Revealed: How the Tories blew the London mayoral election

  • Oops!
    Something went wrong.
    Please try again later.
  • Oops!
    Something went wrong.
    Please try again later.

The full story of how the Tories failed to stop Sadiq Khan from being re-elected can be revealed — with infighting, a bungled selection process and a lack of campaign funds blamed by insiders for derailing their efforts.

Despite suggestions of a close finish, Mr Khan beat his Conservative rival Susan Hall by more than 275,000 votes — with a swing of 3.2 per cent to Labour — to secure a historic third term as Mayor of London.

Tory party grandees and activists have admitted that a “negative” campaign, the lack of a “knockout” candidate and “ruthless” Labour targeting of Lib-Dem and Green voters made it impossible for Ms Hall to win. Other reasons included:

The lack of a positive message.

•Infighting among candidates vying for the Tory mayoral nomination.

•A lack of campaign funds for Ms Hall and a “late” manifesto.

• Amateur “party apparatchiks” put in charge of the shortlisting of candidates.

•The failure to include Tory MP Paul Scully on the shortlist.

•The decision not to restart the search for a mayoral candidate.

Making the Ulez central to Ms Hall’s campaign.

Ms Hall being selected despite some MPs believing she was not good enough.

 (Evening Standard)
(Evening Standard)

Greg Hands, who as Tory party chairman oversaw the selection of Ms Hall last summer, told the Evening Standard: “The core problem was this: we had nobody as a knockout candidate who had put themselves forward. There wasn’t a standout candidate who wanted the job. There wasn’t a Boris or a Steve Norris.

“Everybody says, ‘Why don’t you go for a heavy-hitting personality, a celebrity or a business person?’ More often than not, there isn’t one who has come forward or responded positively. Susan Hall was a creditable candidate.”

Insiders criticised the “fruitless” search for a high-profile candidate. Rob Rinder, the lawyer-turned-TV-presenter, was approached indirectly. West Ham’s vice-chair and Apprentice star Baroness Brady ruled herself out.

One senior Tory admitted: “Celebrities don’t want to be elected politicians, and certainly not Conservatives.”

In 2007, the then Tory leader David Cameron pulled the plug on the party’s mayoral selection process, creating time for Boris Johnson to emerge. Some believe Rishi Sunak should have done the same last year.

But London Tory MPs such as Nickie Aiken and Gareth Bacon declined to run.

The selection panel “wanted someone who was not a typical politician”. But Mr Hands said: “The London board were wrong to have excluded Paul Scully.”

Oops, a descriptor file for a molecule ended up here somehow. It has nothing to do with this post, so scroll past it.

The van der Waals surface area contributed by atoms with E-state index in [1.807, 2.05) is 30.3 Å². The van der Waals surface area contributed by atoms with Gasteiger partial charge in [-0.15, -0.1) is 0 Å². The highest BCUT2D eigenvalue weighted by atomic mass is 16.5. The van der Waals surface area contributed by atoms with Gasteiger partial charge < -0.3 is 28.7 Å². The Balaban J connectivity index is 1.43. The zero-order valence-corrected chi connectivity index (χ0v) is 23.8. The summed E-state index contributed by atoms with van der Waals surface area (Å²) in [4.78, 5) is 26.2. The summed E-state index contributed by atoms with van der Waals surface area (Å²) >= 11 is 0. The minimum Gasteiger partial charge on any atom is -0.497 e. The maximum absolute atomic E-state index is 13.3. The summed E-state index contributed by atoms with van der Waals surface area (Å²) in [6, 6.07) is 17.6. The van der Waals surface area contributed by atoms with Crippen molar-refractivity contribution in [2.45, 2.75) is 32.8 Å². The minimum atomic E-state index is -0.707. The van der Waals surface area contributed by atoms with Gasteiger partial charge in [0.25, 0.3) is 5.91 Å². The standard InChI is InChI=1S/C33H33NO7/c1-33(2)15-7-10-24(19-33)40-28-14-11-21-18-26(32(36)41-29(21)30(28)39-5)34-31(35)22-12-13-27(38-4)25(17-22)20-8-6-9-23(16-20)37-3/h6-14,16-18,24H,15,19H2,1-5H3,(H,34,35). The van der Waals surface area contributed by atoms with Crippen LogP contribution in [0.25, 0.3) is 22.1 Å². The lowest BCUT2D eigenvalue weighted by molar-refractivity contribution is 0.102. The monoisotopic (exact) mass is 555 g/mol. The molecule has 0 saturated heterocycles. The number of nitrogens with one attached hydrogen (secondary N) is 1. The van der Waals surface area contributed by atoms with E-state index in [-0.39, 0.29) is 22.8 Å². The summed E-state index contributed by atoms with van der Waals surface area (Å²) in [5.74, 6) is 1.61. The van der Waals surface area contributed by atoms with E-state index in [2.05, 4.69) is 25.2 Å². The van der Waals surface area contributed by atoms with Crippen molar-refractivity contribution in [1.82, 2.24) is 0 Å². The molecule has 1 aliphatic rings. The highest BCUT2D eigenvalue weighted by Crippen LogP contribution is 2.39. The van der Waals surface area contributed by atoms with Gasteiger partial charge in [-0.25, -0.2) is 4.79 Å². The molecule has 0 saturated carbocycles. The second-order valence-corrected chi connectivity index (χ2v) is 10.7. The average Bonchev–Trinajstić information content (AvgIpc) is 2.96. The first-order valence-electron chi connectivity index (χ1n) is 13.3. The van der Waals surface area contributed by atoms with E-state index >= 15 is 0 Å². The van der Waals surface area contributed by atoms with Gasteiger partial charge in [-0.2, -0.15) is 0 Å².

Brian Coleman, a former Tory chairman of the London Assembly, said the selection panel “screwed it up”. He said: “Sadiq was beatable but Susan wasn’t the candidate to do it.”

One campaigner said: “I like Susan but I’d only make her chairman of the cemeteries and crematorium committee. She was the worst candidate ever, worse than Shaun Bailey.”

One London Tory MP, asked if Ms Hall’s campaign was too negative, said: “Yes, absolutely.” The MP added: “I don’t think there was any need to remind Londoners how bad Sadiq Khan has been. It should have been more about: ‘There is an alternative.’ I think we had a chance with the right candidate.

“Susan was not the right candidate. But there was nobody with the political experience and nous who put their name forward.”

Ms Hall threw her hat into the ring last May, partly to “save face”, after being deposed as the Tory group leader on the London Assembly.

She defeated barrister Moz Hossain after former Downing Street aide Daniel Korski withdrew from the race.

Mr Korski pulled out in June after being accused of groping TV producer Daisy Goodwin. She alleged he groped her during a meeting at 10 Downing Street in 2013 when he was a special adviser there.

Mr Korski said he “categorically” denied the allegation but withdrew from the race because the pressure on his family and the “inability to get a hearing” for his message “made it impossible for my campaign to carry on”.

Mr Scully, despite being Minister for London at the time, was among those who failed to make the shortlist.

Ms Hall had initially come fourth in the first round of the shortlisting process, behind Mr Korski, Mr Hossain and Mr Scully.

With only three places available, there was a run-off between her and Mr Scully - with Ms Hall outperforming her better-known rival.

One source said: “We had three or four candidates very focused on taking pieces out of each other. All of them, or their surrogates, were running an active campaign against each other.